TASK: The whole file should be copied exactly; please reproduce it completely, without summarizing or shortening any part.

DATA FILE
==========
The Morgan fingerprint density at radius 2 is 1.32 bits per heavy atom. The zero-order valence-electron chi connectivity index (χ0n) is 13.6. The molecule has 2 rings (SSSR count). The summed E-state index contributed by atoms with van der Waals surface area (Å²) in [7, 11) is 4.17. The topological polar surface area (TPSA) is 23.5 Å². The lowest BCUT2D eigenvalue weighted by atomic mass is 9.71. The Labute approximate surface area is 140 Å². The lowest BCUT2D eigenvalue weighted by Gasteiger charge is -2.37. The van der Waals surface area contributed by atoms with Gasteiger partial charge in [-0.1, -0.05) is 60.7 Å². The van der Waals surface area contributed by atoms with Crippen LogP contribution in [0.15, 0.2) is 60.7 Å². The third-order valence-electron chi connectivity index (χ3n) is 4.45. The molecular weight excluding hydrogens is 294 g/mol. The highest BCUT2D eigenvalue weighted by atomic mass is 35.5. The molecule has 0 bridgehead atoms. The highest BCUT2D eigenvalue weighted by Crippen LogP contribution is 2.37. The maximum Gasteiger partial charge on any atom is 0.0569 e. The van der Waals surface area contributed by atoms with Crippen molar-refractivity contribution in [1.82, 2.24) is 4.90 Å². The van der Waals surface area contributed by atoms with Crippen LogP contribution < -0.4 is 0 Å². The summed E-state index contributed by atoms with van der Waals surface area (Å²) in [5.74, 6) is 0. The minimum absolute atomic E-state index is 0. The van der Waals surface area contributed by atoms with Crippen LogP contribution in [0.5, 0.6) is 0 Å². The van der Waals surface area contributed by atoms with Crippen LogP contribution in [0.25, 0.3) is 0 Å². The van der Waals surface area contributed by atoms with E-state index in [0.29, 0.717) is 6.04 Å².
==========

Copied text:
The Morgan fingerprint density at radius 2 is 1.32 bits per heavy atom. The zero-order valence-electron chi connectivity index (χ0n) is 13.6. The molecule has 2 rings (SSSR count). The summed E-state index contributed by atoms with van der Waals surface area (Å²) in [7, 11) is 4.17. The topological polar surface area (TPSA) is 23.5 Å². The lowest BCUT2D eigenvalue weighted by atomic mass is 9.71. The Labute approximate surface area is 140 Å². The lowest BCUT2D eigenvalue weighted by Gasteiger charge is -2.37. The van der Waals surface area contributed by atoms with Gasteiger partial charge in [-0.1, -0.05) is 60.7 Å². The van der Waals surface area contributed by atoms with Crippen LogP contribution in [0.15, 0.2) is 60.7 Å². The third-order valence-electron chi connectivity index (χ3n) is 4.45. The molecular weight excluding hydrogens is 294 g/mol. The highest BCUT2D eigenvalue weighted by atomic mass is 35.5. The molecule has 0 bridgehead atoms. The highest BCUT2D eigenvalue weighted by Crippen LogP contribution is 2.37. The maximum Gasteiger partial charge on any atom is 0.0569 e. The van der Waals surface area contributed by atoms with Crippen molar-refractivity contribution in [1.82, 2.24) is 4.90 Å². The van der Waals surface area contributed by atoms with Crippen LogP contribution < -0.4 is 0 Å². The summed E-state index contributed by atoms with van der Waals surface area (Å²) in [5.74, 6) is 0. The minimum absolute atomic E-state index is 0. The van der Waals surface area contributed by atoms with Crippen LogP contribution in [0.5, 0.6) is 0 Å². The van der Waals surface area contributed by atoms with Crippen LogP contribution in [0.25, 0.3) is 0 Å². The van der Waals surface area contributed by atoms with E-state index in [0.29, 0.717) is 6.04 Å².